Jump to content
  • Advertisement
Sign in to follow this  
Kitt3n

event handler system

This topic is 4117 days old which is more than the 365 day threshold we allow for new replies. Please post a new topic.

If you intended to correct an error in the post then please contact us.

Recommended Posts

Hello, I'm was googling a bit for event handlers and systems, read several approaches and have a few questions (obviously :) So we have an event-base class and our event-dispatches class has a function where we post the event (input = a reference or maybe pointer to the event-instance we wanna post). Now I'd like to store the event in the dispatcher (in an stl-container) Now the question is what type should the data stored in the list be? I came up with the following possibilities 1. Smart pointers (avoid the new/copy of the event, when it goes out of scope, the event-handler will keep the ownership. 2. pointer to event (copied in 'postEvent' over event->clone') 3. Some stream (generated in 'postEvent' over event->save'). Solution 1 probably has the least overhead, but I'm a little bit 'afraid' to use smart pointers (Boost is a bit overwhelming I think) I also don't know exactly what to take (there are several kinds with different ownership semantics - and I read the stl-smart pointer isn't that great)... Any code-snippets maybe? To 2, it will have a 'new' in the clone method which would generate some overhead... Might be reduced by memory-pooling system. To 3. Already implemented sth like that, and seems to work (has some overhead, although not yet appeared in VTune as a hotspot, so seems okay). Still curious for alternatives :) ... are there any alternatives which I didn't list? Thanks !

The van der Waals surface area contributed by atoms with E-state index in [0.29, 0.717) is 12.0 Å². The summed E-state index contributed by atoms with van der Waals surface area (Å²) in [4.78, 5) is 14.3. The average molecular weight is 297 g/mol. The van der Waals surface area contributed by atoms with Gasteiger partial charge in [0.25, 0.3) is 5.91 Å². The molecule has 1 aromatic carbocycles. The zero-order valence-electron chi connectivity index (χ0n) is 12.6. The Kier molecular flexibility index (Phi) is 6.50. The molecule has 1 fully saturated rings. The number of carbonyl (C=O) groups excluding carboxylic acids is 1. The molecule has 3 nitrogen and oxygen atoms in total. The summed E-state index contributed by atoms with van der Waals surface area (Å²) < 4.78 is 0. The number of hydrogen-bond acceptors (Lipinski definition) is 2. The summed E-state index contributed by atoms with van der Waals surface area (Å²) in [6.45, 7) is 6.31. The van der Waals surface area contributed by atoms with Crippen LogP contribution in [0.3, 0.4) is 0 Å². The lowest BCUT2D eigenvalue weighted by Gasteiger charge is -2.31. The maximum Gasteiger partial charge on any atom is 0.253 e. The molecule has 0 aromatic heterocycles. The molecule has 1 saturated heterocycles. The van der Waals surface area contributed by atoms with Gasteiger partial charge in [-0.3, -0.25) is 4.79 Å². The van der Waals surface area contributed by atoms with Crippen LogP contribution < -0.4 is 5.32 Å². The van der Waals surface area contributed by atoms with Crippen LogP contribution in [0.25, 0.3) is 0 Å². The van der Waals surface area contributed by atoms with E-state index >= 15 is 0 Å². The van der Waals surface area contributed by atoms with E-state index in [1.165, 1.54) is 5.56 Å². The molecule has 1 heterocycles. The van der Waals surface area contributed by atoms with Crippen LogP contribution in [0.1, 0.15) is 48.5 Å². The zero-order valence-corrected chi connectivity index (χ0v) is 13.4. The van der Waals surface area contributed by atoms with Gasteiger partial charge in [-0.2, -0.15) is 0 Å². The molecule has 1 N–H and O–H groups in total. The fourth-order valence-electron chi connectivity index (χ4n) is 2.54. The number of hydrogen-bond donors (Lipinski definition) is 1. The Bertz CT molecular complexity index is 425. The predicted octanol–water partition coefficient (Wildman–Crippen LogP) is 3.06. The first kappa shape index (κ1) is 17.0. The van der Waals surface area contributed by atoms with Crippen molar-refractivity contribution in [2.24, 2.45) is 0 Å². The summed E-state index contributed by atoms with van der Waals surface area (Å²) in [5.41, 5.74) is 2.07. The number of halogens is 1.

Share this post


Link to post
Share on other sites
Advertisement
If its not appearing in the profiler and the solution isn't too ugly I would spend my time elsewhere :)

About smart pointers:

You mentioned "stl-smart pointer". I guess you mean std::auto_ptr. This can not be stored safely in containers and is basically used for two things:
1. providing exception-safe cleanup of memory
2. making transfer of ownership of a pointer more obviously visible.
The classic link covering this: Using auto_ptr effectively.

Boost has a couple, but the absolute most important one is boost::shared_ptr. It is the general purpose shared pointer and all the others are for special cases (you probably won't need).

Share this post


Link to post
Share on other sites
Sign in to follow this  

  • Advertisement
×

Important Information

By using GameDev.net, you agree to our community Guidelines, Terms of Use, and Privacy Policy.

We are the game development community.

Whether you are an indie, hobbyist, AAA developer, or just trying to learn, GameDev.net is the place for you to learn, share, and connect with the games industry. Learn more About Us or sign up!

Sign me up!